2023 Data Security Incident Response Report Get the Full Report

Pixel & Other Website Technologies Take Center Stage

Share this chapter

The Dobbs decision coincided with the publication of an investigative report about the use of advertising technology on hospital websites. Several regulators scrambled to give consumers, health apps, and HIPAA-covered entities admonishments and guidance on the risks and limitations surrounding the use of this type of technology. Simultaneously, a deluge of class actions was filed, alleging various causes of action stemming from the use of this technology. For many healthcare entities, 2022 will be remembered as “The Year of the Pixel.”


A Tidal Wave of Proactive Regulatory Activity

Regulators got involved quickly after the Dobbs decision and the aforementioned article was published:

HHS OCR issued guidance asserting that consumers should understand many menstrual cycle and health tracking apps are not subject to HIPAA and information provided to those app providers by consumers is not subject to the regulation’s protections.

The FTC warned they would investigate health technology companies if they mislead consumers about data anonymization or data sharing.

HHS OCR guidance asserted that if HIPAA-covered entities are sending IP addresses of website visitors to tracking technology vendors, then these IP addresses are PHI. Accordingly, a business associate agreement must be in place or the covered entity needs to assess the disclosure under the breach risk assessment standard. We have worked with dozens of clients regarding this issue and believe there are opportunities to determine no breach occurred.

HHS OCR, state attorneys general, and U.S. Congress members issued dozens of investigation demands to health industry entities related to the use of tracking technology on websites.

The focus on website technologies and health-related information is likely to continue in 2023 and beyond. Entities should ensure a strong corporate governance process and collaborative approach between marketing and compliance departments, an in-depth understanding of the use of this technology, and a thorough assessment of the risks and benefits conferred on the entity to determine whether continued use is appropriate.

The FTC Reminds Health-Tech That the OCR Is Not the Only Health Entity Regulator

In February and March 2023, the FTC announced a $1.5 million settlement with a prescription coupon service and a $7.8 million settlement with a mental health provider in two matters that appear to have been in the works within the FTC since well before July 2022. In both cases, the FTC challenged health entities sharing consumer health data with third parties for advertising purposes. After several quiet years in the health technology industry, the sudden uptick in the FTC’s activity is likely due to the perfect storm of a post-Dobbs era, where online activity could be used against consumers, and the throng of health-tech startups coming to market in the last few years, driven, at least in part, by needs newly identified during COVID. Non-HIPAA-regulated entities need to take a very close look at their privacy policies, ensure that all third-party sharing is adequately described, and ensure that they are obtaining express consent from consumers for any sharing of health information, particularly if the sharing is related to advertising.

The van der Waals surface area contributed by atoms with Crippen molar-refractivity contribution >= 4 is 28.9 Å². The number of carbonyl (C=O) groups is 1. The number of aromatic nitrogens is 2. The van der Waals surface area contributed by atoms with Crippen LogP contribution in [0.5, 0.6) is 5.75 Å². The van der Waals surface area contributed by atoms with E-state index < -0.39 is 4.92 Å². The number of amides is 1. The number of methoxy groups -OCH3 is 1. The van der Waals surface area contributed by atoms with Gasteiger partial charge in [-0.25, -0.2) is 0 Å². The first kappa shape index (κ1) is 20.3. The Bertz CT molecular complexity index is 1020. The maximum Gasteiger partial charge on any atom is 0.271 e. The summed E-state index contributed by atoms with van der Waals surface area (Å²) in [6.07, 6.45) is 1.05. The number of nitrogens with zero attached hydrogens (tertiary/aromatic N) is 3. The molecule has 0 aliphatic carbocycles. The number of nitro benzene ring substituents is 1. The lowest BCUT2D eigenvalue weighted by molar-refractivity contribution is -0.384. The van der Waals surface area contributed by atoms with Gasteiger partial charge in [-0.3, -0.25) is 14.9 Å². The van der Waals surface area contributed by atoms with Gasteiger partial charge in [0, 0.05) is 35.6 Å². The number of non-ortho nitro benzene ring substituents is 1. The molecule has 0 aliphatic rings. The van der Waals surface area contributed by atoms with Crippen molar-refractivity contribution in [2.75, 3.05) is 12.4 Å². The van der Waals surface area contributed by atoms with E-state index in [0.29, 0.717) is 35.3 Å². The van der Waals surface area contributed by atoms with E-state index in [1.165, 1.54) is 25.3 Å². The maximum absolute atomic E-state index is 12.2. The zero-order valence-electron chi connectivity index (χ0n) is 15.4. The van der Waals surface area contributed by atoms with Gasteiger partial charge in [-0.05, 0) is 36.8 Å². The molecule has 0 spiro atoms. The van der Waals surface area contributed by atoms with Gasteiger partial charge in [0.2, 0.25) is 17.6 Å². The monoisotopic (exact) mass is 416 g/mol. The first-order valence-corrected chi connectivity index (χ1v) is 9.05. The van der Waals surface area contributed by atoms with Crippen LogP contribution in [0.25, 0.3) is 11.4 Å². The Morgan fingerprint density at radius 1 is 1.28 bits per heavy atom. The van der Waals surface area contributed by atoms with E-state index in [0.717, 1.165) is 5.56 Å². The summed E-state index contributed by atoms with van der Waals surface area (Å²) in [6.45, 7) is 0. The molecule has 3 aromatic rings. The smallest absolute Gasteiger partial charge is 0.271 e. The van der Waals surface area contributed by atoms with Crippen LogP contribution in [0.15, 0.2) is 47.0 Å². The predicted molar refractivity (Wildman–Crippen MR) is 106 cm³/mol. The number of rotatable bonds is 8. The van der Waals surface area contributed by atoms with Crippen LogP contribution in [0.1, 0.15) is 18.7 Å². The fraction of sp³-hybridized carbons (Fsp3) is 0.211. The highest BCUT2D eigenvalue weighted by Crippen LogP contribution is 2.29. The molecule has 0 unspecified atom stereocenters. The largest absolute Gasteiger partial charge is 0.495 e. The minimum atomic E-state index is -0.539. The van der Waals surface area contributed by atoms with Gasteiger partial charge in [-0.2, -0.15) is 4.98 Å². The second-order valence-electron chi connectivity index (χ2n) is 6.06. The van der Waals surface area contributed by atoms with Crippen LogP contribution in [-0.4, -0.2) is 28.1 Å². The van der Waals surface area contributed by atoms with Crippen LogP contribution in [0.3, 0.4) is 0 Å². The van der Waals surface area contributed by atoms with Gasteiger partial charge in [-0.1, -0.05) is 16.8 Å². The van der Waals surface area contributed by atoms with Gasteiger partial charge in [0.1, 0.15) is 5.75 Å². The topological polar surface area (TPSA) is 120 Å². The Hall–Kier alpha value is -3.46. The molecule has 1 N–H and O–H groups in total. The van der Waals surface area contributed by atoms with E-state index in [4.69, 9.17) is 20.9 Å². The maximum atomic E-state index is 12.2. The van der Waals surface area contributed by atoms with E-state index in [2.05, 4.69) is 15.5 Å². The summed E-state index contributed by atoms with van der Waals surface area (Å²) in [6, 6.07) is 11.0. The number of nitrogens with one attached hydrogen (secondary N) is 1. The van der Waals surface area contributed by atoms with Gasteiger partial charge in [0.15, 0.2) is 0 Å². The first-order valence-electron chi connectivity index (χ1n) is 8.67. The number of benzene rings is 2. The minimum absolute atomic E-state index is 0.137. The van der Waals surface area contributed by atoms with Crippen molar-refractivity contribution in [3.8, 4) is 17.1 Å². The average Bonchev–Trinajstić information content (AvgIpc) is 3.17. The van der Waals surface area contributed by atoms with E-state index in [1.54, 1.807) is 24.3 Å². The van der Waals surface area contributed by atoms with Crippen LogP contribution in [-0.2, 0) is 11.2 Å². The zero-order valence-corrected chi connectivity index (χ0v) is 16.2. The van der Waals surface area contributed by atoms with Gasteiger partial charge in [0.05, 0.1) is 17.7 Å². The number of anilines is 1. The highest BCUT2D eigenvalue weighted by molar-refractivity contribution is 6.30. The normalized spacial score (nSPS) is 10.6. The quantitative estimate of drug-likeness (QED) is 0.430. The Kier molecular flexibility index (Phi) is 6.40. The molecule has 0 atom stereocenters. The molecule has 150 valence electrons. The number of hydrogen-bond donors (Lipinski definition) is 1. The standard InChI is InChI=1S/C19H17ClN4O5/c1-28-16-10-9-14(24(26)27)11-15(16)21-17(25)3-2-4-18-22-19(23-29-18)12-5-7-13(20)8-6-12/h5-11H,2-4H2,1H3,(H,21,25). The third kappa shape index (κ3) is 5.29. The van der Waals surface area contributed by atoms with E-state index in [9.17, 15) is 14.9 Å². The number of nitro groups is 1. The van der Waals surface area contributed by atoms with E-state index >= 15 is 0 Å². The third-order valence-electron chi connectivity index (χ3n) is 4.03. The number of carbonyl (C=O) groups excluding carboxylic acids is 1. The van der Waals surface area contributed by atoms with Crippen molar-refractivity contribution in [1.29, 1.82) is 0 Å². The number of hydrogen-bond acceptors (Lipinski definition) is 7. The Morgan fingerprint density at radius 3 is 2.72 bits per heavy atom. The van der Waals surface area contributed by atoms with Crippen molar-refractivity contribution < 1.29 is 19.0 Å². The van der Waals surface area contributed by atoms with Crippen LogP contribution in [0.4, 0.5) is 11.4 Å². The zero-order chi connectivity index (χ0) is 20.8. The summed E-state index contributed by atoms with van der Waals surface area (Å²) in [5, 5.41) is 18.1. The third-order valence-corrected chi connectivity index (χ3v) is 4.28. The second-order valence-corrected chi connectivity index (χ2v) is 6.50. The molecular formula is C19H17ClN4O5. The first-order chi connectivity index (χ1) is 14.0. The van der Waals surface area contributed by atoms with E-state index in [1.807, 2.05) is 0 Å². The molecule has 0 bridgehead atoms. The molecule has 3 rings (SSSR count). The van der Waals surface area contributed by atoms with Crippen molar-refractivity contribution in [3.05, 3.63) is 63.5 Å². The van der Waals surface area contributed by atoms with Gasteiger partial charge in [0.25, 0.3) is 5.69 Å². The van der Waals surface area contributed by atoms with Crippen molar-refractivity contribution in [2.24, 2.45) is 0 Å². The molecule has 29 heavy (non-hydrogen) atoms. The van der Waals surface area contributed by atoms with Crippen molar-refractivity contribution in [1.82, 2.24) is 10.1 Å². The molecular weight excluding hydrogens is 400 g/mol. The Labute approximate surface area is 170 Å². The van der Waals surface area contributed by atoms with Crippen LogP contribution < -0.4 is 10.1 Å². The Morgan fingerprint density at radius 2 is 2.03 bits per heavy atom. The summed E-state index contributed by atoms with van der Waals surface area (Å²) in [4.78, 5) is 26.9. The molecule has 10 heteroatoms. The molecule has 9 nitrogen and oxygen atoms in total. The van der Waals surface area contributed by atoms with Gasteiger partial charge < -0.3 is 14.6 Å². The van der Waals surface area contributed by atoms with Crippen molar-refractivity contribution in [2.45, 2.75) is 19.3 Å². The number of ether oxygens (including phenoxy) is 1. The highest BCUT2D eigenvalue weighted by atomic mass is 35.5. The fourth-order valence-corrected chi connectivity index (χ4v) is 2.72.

A New Wave of Privacy Class Actions

Since August 2022, more than 50 lawsuits have been filed against hospital systems, alleging they track and disclose patients’ identities and online activities via third-party website analytics tools without the website visitors’ knowledge and consent. The claims asserted include those based on (a) contracts (alleged inaccurate website privacy policies or notices); (b) state privacy laws (alleged unauthorized disclosures of personal and/or health information to third parties); and (c) federal or state wiretapping laws (alleged interceptions of communications). Motion to dismiss briefing is ongoing in many of these cases and involves these issues:

  • Breach of contract: Whether HIPAA-required privacy notices form a contract and plaintiffs’ failure to allege specific contract provisions allegedly breached.
  • State privacy laws: Whether plaintiffs consented to the alleged tracking and plaintiffs’ failure to state facts showing a “highly offensive” intrusion.
  • Breach of confidence, negligence, and breach of fiduciary duty: Whether a state already has a common law tort for the alleged unauthorized disclosure.
  • State consumer protection laws: Whether the plaintiff has identified sufficient damages.

In addition to determining whether any of these arguments would be appropriate in a motion to dismiss, defendants should consider the following:

  • For wiretap act claims, evaluate whether “contents” of communications are at issue, and whether the statute requires two- or one-party consent, as the latter may foreclose the occurrence of “interception.”
  • Evaluate whether claims are subject to binding arbitration and/or class action waivers, which may form the basis of a successful motion to compel arbitration or a motion to strike class allegations, respectively.

If claims survive a motion to dismiss, opposing class certification becomes critical. Entities should focus on key differences in putative class members’ experiences to narrow a class (purpose for visiting website, pages visited, and browser and device settings – each impacting what information, if any, was transmitted). And remember, even though a court may certify a class, it can later decertify it.

“We are currently defending more than 200 privacy or data security lawsuits. Over 50 of those cases involve Pixel-related issues.”